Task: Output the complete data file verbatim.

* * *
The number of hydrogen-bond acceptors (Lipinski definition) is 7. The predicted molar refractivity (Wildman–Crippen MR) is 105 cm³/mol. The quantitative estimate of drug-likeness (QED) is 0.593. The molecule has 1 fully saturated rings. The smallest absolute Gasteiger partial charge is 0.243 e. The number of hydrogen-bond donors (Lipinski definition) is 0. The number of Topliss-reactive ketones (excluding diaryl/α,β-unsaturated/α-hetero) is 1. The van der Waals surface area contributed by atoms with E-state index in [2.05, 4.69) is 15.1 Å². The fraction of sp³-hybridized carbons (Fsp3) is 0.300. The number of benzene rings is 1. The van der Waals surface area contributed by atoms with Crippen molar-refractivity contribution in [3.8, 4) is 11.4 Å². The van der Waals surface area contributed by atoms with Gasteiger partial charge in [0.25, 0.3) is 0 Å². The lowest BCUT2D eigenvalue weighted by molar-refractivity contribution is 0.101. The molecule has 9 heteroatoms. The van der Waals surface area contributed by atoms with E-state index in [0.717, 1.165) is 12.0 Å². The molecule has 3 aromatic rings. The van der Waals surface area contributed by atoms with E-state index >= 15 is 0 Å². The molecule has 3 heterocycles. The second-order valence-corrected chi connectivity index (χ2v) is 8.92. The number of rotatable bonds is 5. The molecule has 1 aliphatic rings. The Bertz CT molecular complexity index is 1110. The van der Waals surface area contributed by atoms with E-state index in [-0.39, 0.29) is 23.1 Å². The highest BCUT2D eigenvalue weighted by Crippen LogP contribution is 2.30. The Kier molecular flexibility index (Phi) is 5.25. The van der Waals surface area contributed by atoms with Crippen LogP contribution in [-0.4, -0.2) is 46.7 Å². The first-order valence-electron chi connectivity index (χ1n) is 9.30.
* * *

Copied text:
The number of hydrogen-bond acceptors (Lipinski definition) is 7. The predicted molar refractivity (Wildman–Crippen MR) is 105 cm³/mol. The quantitative estimate of drug-likeness (QED) is 0.593. The molecule has 1 fully saturated rings. The smallest absolute Gasteiger partial charge is 0.243 e. The number of hydrogen-bond donors (Lipinski definition) is 0. The number of Topliss-reactive ketones (excluding diaryl/α,β-unsaturated/α-hetero) is 1. The van der Waals surface area contributed by atoms with E-state index in [2.05, 4.69) is 15.1 Å². The fraction of sp³-hybridized carbons (Fsp3) is 0.300. The number of benzene rings is 1. The van der Waals surface area contributed by atoms with Crippen molar-refractivity contribution in [3.8, 4) is 11.4 Å². The van der Waals surface area contributed by atoms with Gasteiger partial charge in [0.25, 0.3) is 0 Å². The lowest BCUT2D eigenvalue weighted by molar-refractivity contribution is 0.101. The molecule has 9 heteroatoms. The van der Waals surface area contributed by atoms with E-state index in [0.717, 1.165) is 12.0 Å². The molecule has 3 aromatic rings. The van der Waals surface area contributed by atoms with E-state index >= 15 is 0 Å². The molecule has 3 heterocycles. The second-order valence-corrected chi connectivity index (χ2v) is 8.92. The number of rotatable bonds is 5. The molecule has 1 aliphatic rings. The Bertz CT molecular complexity index is 1110. The van der Waals surface area contributed by atoms with E-state index in [-0.39, 0.29) is 23.1 Å². The highest BCUT2D eigenvalue weighted by Crippen LogP contribution is 2.30. The Kier molecular flexibility index (Phi) is 5.25. The van der Waals surface area contributed by atoms with Crippen LogP contribution in [-0.4, -0.2) is 46.7 Å². The first-order valence-electron chi connectivity index (χ1n) is 9.30.